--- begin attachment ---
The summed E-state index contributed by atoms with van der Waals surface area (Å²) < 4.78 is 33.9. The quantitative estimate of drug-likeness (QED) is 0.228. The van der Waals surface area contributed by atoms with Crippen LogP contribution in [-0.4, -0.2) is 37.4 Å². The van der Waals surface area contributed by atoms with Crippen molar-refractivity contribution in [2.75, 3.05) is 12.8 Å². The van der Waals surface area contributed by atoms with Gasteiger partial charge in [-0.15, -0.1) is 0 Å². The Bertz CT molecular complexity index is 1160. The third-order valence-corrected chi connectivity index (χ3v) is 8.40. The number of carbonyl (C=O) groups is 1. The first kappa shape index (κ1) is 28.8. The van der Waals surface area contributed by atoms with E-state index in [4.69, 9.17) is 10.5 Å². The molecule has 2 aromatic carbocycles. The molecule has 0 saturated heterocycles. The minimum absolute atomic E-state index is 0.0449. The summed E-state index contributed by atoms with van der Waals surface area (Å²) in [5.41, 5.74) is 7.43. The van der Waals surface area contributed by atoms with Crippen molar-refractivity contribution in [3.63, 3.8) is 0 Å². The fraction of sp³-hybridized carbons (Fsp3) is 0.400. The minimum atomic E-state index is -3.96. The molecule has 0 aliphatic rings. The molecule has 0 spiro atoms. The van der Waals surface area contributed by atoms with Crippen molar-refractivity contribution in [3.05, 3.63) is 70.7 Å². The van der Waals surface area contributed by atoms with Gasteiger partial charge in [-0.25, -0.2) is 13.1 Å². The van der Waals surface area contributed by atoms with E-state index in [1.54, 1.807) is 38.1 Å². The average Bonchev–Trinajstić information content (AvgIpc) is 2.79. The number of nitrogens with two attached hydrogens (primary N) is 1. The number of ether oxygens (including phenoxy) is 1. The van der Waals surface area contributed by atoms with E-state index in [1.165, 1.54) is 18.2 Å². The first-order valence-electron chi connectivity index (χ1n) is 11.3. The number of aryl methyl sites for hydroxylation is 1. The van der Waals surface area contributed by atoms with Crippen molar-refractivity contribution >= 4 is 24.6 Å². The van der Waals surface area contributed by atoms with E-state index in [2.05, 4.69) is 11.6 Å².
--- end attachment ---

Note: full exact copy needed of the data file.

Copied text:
The summed E-state index contributed by atoms with van der Waals surface area (Å²) < 4.78 is 33.9. The quantitative estimate of drug-likeness (QED) is 0.228. The van der Waals surface area contributed by atoms with Crippen LogP contribution in [-0.4, -0.2) is 37.4 Å². The van der Waals surface area contributed by atoms with Crippen molar-refractivity contribution in [2.75, 3.05) is 12.8 Å². The van der Waals surface area contributed by atoms with Gasteiger partial charge in [-0.15, -0.1) is 0 Å². The Bertz CT molecular complexity index is 1160. The third-order valence-corrected chi connectivity index (χ3v) is 8.40. The number of carbonyl (C=O) groups is 1. The first kappa shape index (κ1) is 28.8. The van der Waals surface area contributed by atoms with E-state index in [4.69, 9.17) is 10.5 Å². The molecule has 2 aromatic carbocycles. The molecule has 0 saturated heterocycles. The minimum absolute atomic E-state index is 0.0449. The summed E-state index contributed by atoms with van der Waals surface area (Å²) in [5.41, 5.74) is 7.43. The van der Waals surface area contributed by atoms with Crippen molar-refractivity contribution in [3.63, 3.8) is 0 Å². The fraction of sp³-hybridized carbons (Fsp3) is 0.400. The minimum atomic E-state index is -3.96. The molecule has 0 aliphatic rings. The molecule has 0 spiro atoms. The van der Waals surface area contributed by atoms with Crippen molar-refractivity contribution in [3.05, 3.63) is 70.7 Å². The van der Waals surface area contributed by atoms with Gasteiger partial charge in [-0.25, -0.2) is 13.1 Å². The van der Waals surface area contributed by atoms with E-state index in [1.54, 1.807) is 38.1 Å². The average Bonchev–Trinajstić information content (AvgIpc) is 2.79. The number of nitrogens with two attached hydrogens (primary N) is 1. The number of ether oxygens (including phenoxy) is 1. The van der Waals surface area contributed by atoms with E-state index in [1.165, 1.54) is 18.2 Å². The first-order valence-electron chi connectivity index (χ1n) is 11.3. The number of aryl methyl sites for hydroxylation is 1. The van der Waals surface area contributed by atoms with Crippen molar-refractivity contribution >= 4 is 24.6 Å². The van der Waals surface area contributed by atoms with E-state index in [2.05, 4.69) is 11.6 Å².